Usually event listeners shouldn't outlive object that registered them.

Does it mean that event listeners should be held by weak references by default (stored in weak collections by the object listeners are registered on)?

Are there valid cases when listener should outlive its creator?

Or maybe situation like that is a mistake and it shouldn't be allowed?

  • Weak references are usually represented by instances, and these instances can also accumulate to the point where they must be collected as garbage. So it is not a free lunch. The same logic that clears out the weak references could clear out strong references. – Frank Hileman Apr 9 '17 at 0:56

Why shouldn't event listeners outlive the object that registered them? It seems like you are assuming event listeners should registered by methods of controls(if we take the GUI example) - or more precisely, methods by objects of classes that inherit the GUI toolkit's controls. That's not a necessity - you could, for example, use a specialized object for registering event listeners and ditch that object afterwards.

Also, if event listeners were weakly referred, you would have to actually keep references to them even if you never use that reference. Failing to do so will make the listener be collected at a random time. So, we get a bug that is

  • Easy to create by mistake(all you have to do is to forget storing an object in a reference variable that you'll never use).
  • Hard to notice(you'll only get that bug if the GC collect that object).
  • Hard to debug(in the debug session - which always works like a release session - you'll only encounter that bug if the GC collected the object).

And if avoiding that bug is not good enough incentive, here are some more:

  1. You'll have to think of a name for each listener you create.

  2. Some languages use static anlysis that'll generate a warning if you have a private member field that's never get written or never get read. You'll have to use have a mechanism for overriding that.

  3. The event listener does something, and once the object that has it's strong reference is collected it'll stop doing that something. You now have something that affects the program's state and depends on the GC - which means the GC affects the concrete state of the program. And this is BAD!

  4. Handling weak references is slower, since you have another level of indirection and since you need to check if the reference was collected. This wouldn't be a problem if having event listeners in weak references was necessary - but it isn't!

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In general, yes, weak references should be used. But first we have to be clear about what you mean by “event listeners”.


In some programming styles, especially in the context of asynchronous operations, it is common to represent a part of a calculation as a callback that gets executed on a certain event. For example a Promise [1] may have a then method that registers a callback upon completion of the previous step:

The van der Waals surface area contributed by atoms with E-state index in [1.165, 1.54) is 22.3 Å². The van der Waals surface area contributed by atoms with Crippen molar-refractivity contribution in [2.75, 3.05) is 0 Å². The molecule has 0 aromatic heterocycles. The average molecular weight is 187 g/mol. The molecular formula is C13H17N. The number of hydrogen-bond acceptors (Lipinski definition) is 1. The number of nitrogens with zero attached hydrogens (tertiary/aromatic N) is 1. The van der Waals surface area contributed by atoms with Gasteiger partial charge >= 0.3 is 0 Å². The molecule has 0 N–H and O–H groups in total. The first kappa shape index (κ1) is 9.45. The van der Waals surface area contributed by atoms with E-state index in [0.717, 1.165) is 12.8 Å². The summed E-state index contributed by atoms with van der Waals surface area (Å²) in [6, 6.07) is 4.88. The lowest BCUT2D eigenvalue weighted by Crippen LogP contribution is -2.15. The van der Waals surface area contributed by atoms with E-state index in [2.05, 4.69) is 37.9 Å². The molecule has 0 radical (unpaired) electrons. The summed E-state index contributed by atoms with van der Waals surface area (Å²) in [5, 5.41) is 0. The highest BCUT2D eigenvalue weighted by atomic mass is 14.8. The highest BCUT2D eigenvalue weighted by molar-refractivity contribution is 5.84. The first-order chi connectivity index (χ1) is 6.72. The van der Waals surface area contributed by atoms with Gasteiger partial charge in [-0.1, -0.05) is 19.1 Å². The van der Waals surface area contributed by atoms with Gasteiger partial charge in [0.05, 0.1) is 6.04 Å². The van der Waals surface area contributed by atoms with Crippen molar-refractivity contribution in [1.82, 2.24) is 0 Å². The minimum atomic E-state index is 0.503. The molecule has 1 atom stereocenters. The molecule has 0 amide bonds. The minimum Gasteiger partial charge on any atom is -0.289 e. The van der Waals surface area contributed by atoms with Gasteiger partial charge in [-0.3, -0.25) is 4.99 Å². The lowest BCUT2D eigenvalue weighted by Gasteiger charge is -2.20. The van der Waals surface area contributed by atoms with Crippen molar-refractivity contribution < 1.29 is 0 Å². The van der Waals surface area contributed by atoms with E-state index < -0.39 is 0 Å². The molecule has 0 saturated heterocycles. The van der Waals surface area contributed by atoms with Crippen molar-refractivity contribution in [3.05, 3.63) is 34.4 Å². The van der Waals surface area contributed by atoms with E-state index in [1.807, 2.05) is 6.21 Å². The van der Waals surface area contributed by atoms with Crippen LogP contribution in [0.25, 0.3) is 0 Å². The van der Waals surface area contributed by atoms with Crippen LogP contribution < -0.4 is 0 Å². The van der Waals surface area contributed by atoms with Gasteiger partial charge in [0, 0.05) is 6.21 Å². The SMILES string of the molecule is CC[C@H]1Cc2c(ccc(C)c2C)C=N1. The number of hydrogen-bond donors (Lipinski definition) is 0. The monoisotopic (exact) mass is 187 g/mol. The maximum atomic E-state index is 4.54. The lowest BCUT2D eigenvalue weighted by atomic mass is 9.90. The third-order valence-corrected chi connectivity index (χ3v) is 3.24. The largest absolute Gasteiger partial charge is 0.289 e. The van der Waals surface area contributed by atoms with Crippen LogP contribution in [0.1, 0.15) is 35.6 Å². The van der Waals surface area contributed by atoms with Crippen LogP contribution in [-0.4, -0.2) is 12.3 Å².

promise =
    Promise.new(async_task)                # - kick off a task
    .then(value => operation_on(value))    # - queue other operations
    .then(value => other_operation(value)) #   that get executed on completion
... # do other stuff in the meanwhile
# later:
result = promise.value # block for the result

Here, the callbacks registered by then have to be held by strong references, as the promise (the event source) is the only object holding a reference to the callback. This is not an issue as the promise itself has a limited lifetime, and will be garbage collected after the chain of promises is completed.

Observer Pattern

In the observer pattern, a subject has a list of dependent observers. When the subject enters some state, the observers are notified according to some interface. Observers can be added to and removed from the subject. These observers do not exist in a semantic vacuum, but are waiting for events for some purpose.

If this purpose does no longer exist, the observers should be removed from the subject. Even in garbage-collected languages, this removal might have to be performed manually. If we fail to remove an observer, it will be kept alive via the reference from the subject to the observer, and with it all objects that the observer references. This wastes memory and degrades performance as the (now useless) observer will still be notified.

Weak references fix this memory leak, as they allow the observer to be garbage collected. When the subject goes around to notify all observers and finds that one of the weak references to an observer is empty, that reference can be safely removed. Alternatively the weak references might be implemented in a way that allows the subject to register a cleanup callback that will remove the observer upon collection.

But note that weak references are only a band-aid that limit the damage by forgetting to remove an observer. The correct solution would be to make sure that an observer is removed when no longer needed. Options include:

  • Doing it manually, but that's prone to errors.

  • Using something akin to try-with-resource in Java or using in C#.

  • Deterministic destruction, such as via the RAII idiom. Note that in a language with deterministic garbage collection, this might still require weak references from the subject to the observer in order to trigger the destructor.

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